Growing up in a household where children have an average body mass index (BMI) of at least 30 pounds and have a BMI of 35 pounds or more, is the new normal for children and their parents, according to new research from Northwestern University.
Researchers found that the overweight child who grew up in an overweight household had lower self-esteem, a lower level of self-confidence, and lower self esteem among other children.
“These findings are consistent with the findings of previous research, which found that childhood overweight is a risk factor for later adult obesity,” the researchers said.
In their study, the researchers also found that children who grew-up in households with an obese parent were more likely to be obese at age 18.
They also found lower selfesteem among the children who were obese.
“Our findings show that overweight children who grow up in homes where their parents are obese are at higher risk for later obesity,” study co-author J. Michael Storfer, an associate professor of psychology at Northwestern, said in a statement.
The study, which was published online in the journal Pediatrics, is one of the first to examine the association between childhood obesity and subsequent body fatness.
The researchers say the association was especially strong for obese children.
“In particular, children with overweight parents had significantly higher rates of body fat, especially for the lower body, at age 20 compared to children whose parents were not overweight,” the study said.
“Children with overweight parent had also higher rates for waist circumference, abdominal fat, and waist circumference/abdominal adiposity, compared to their children’s children with normal weight parents.”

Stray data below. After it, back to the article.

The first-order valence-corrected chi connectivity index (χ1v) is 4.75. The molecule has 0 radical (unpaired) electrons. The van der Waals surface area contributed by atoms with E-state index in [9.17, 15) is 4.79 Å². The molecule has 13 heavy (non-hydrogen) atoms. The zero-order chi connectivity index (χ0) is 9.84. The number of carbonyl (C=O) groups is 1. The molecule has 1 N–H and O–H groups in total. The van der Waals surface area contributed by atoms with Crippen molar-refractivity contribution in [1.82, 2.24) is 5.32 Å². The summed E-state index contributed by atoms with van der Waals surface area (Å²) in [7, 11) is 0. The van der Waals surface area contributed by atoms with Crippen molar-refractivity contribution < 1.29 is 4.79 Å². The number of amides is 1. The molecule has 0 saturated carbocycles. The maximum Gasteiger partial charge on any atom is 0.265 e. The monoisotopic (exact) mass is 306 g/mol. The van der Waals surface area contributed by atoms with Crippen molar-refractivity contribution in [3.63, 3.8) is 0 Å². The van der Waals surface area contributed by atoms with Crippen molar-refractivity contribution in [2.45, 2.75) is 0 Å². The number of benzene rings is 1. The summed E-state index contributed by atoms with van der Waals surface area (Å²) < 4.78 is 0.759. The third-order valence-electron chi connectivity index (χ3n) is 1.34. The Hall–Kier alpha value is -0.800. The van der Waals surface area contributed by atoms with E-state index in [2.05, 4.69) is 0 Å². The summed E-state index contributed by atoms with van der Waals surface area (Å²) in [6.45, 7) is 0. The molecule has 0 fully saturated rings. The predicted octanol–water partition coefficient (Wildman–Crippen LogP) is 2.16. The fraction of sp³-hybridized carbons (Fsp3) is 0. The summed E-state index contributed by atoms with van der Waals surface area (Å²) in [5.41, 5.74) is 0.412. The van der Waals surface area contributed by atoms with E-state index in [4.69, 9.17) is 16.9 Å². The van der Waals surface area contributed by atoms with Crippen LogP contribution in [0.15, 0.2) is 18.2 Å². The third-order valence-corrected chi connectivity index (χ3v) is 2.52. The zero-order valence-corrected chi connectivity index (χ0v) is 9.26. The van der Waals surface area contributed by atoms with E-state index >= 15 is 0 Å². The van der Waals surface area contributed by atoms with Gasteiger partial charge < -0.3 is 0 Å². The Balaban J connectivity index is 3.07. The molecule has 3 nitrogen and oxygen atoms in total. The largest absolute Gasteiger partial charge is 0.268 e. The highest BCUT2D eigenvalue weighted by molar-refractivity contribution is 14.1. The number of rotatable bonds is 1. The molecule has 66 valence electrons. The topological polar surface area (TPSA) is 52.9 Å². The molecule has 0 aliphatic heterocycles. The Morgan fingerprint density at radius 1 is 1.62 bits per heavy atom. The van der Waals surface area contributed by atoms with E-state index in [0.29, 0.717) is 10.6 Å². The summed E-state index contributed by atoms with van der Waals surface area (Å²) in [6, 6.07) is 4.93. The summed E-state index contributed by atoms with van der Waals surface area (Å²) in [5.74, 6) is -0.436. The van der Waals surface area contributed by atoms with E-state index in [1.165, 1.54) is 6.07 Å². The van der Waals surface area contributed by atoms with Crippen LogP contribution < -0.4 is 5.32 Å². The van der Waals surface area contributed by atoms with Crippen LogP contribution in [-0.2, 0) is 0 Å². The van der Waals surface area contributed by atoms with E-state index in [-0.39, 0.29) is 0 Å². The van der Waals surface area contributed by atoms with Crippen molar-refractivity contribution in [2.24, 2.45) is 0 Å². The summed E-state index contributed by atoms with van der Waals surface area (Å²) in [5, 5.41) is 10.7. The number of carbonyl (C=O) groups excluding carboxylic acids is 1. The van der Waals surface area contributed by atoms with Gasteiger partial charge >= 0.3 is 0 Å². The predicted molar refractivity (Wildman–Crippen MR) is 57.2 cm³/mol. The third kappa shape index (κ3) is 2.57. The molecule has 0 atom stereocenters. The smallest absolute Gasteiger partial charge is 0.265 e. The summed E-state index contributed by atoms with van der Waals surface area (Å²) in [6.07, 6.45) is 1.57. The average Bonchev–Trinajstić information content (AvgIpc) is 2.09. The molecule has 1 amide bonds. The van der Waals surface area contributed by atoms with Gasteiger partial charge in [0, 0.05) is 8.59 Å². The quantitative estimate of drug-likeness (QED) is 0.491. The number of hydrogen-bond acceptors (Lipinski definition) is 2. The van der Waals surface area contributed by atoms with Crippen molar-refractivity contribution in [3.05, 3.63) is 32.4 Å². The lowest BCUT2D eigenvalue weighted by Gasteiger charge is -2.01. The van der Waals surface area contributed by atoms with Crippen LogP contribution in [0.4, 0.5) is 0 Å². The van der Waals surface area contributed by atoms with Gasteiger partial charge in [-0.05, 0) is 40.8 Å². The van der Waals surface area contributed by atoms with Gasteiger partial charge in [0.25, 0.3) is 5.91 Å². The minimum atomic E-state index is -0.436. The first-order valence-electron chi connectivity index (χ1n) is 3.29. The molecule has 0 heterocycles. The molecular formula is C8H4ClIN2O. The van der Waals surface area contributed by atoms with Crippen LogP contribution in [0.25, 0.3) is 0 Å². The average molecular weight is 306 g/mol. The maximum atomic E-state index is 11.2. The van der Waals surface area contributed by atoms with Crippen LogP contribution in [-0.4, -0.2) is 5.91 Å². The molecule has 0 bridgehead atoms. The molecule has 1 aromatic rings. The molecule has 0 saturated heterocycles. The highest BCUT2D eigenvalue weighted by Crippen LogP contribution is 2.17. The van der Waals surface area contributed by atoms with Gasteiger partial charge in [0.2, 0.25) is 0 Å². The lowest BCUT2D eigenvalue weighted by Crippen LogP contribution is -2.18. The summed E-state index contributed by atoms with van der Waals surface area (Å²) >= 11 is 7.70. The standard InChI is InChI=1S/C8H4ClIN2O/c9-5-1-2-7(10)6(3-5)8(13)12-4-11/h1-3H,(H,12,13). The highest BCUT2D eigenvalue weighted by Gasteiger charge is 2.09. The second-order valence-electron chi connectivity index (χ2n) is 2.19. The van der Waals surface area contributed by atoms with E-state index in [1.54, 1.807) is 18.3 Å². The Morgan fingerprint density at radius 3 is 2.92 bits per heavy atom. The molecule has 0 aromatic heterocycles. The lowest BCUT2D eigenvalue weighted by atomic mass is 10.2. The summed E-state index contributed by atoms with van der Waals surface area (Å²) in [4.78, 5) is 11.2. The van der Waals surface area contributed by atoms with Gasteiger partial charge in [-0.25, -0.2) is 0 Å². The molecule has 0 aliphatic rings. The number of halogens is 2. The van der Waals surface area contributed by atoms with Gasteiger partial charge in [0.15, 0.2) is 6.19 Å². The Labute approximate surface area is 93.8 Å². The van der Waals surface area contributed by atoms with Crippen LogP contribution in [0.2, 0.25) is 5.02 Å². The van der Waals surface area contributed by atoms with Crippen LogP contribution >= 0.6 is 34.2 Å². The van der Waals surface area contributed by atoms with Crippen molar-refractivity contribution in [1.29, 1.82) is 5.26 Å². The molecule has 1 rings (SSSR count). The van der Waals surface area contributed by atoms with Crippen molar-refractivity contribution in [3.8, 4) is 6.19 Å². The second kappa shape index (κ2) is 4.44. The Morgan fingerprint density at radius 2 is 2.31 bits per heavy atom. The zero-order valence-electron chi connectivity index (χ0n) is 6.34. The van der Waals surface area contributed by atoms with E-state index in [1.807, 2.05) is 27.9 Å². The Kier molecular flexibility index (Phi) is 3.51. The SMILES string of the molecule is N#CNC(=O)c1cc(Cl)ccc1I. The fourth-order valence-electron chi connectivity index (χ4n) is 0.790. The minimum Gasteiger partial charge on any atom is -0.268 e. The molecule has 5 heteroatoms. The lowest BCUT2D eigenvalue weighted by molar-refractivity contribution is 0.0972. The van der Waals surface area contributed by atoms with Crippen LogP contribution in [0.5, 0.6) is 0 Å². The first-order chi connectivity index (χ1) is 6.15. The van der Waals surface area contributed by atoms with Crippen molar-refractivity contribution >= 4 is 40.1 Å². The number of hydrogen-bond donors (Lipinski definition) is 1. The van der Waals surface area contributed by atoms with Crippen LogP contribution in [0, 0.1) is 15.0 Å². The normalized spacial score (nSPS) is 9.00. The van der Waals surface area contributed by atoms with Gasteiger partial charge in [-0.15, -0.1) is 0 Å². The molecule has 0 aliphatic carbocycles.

Children who were overweight in childhood also had lower scores on a scale measuring how much their parents value their appearance.
The authors found that overweight parents who were also obese had lower levels of self esteem, lower self confidence, lower levels and lower levels for their self-worth.
Children who grewup in overweight households were also more likely than their non-obese counterparts to experience bullying.
“Boys who grewups in overweight families were more than three times more likely compared to boys who grew ups in non-overweight households to experience physical aggression by their peers,” the authors wrote.
The research found that being overweight in adolescence is associated with lower self satisfaction and lower emotional well-being, which is known to negatively impact psychological well-function and life satisfaction.
“We do not yet know why childhood overweight children experience higher levels of psychological distress and lower life satisfaction, and whether these differences persist over time,” the scientists wrote.